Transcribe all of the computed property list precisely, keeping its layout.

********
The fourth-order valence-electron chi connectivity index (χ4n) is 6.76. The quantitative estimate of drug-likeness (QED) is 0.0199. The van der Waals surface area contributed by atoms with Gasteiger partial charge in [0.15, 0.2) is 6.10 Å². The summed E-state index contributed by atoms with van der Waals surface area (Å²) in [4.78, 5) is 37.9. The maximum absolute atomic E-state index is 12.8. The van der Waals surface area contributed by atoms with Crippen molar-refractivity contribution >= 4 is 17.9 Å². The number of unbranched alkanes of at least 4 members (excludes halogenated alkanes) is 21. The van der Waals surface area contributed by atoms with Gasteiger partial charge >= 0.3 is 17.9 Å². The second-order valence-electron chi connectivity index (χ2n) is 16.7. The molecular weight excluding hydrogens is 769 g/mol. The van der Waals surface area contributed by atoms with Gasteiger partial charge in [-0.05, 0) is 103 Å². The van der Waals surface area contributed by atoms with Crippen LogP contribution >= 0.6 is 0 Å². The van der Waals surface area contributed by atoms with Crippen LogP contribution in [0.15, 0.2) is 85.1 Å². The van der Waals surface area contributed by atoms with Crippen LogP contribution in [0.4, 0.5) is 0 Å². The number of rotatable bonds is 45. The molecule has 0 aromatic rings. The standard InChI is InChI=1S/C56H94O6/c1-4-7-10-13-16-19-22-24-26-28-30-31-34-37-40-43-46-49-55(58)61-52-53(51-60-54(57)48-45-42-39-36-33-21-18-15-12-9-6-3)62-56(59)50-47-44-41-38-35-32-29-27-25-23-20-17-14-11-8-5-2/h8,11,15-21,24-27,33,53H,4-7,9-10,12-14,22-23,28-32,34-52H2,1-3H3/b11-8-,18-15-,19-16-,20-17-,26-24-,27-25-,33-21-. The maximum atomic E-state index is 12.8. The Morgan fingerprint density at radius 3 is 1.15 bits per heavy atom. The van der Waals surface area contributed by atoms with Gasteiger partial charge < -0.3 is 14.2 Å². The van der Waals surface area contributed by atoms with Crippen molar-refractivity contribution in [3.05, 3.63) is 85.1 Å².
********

The fourth-order valence-electron chi connectivity index (χ4n) is 6.76. The quantitative estimate of drug-likeness (QED) is 0.0199. The van der Waals surface area contributed by atoms with Gasteiger partial charge in [0.15, 0.2) is 6.10 Å². The summed E-state index contributed by atoms with van der Waals surface area (Å²) in [4.78, 5) is 37.9. The maximum absolute atomic E-state index is 12.8. The van der Waals surface area contributed by atoms with Crippen molar-refractivity contribution >= 4 is 17.9 Å². The number of unbranched alkanes of at least 4 members (excludes halogenated alkanes) is 21. The van der Waals surface area contributed by atoms with Gasteiger partial charge >= 0.3 is 17.9 Å². The second-order valence-electron chi connectivity index (χ2n) is 16.7. The molecular weight excluding hydrogens is 769 g/mol. The van der Waals surface area contributed by atoms with Gasteiger partial charge in [-0.05, 0) is 103 Å². The van der Waals surface area contributed by atoms with Crippen LogP contribution >= 0.6 is 0 Å². The van der Waals surface area contributed by atoms with Crippen LogP contribution in [0.15, 0.2) is 85.1 Å². The van der Waals surface area contributed by atoms with Crippen LogP contribution in [0.4, 0.5) is 0 Å². The number of rotatable bonds is 45. The molecule has 0 aromatic rings. The standard InChI is InChI=1S/C56H94O6/c1-4-7-10-13-16-19-22-24-26-28-30-31-34-37-40-43-46-49-55(58)61-52-53(51-60-54(57)48-45-42-39-36-33-21-18-15-12-9-6-3)62-56(59)50-47-44-41-38-35-32-29-27-25-23-20-17-14-11-8-5-2/h8,11,15-21,24-27,33,53H,4-7,9-10,12-14,22-23,28-32,34-52H2,1-3H3/b11-8-,18-15-,19-16-,20-17-,26-24-,27-25-,33-21-. The maximum atomic E-state index is 12.8. The Morgan fingerprint density at radius 3 is 1.15 bits per heavy atom. The van der Waals surface area contributed by atoms with Gasteiger partial charge < -0.3 is 14.2 Å². The van der Waals surface area contributed by atoms with Crippen molar-refractivity contribution in [3.05, 3.63) is 85.1 Å².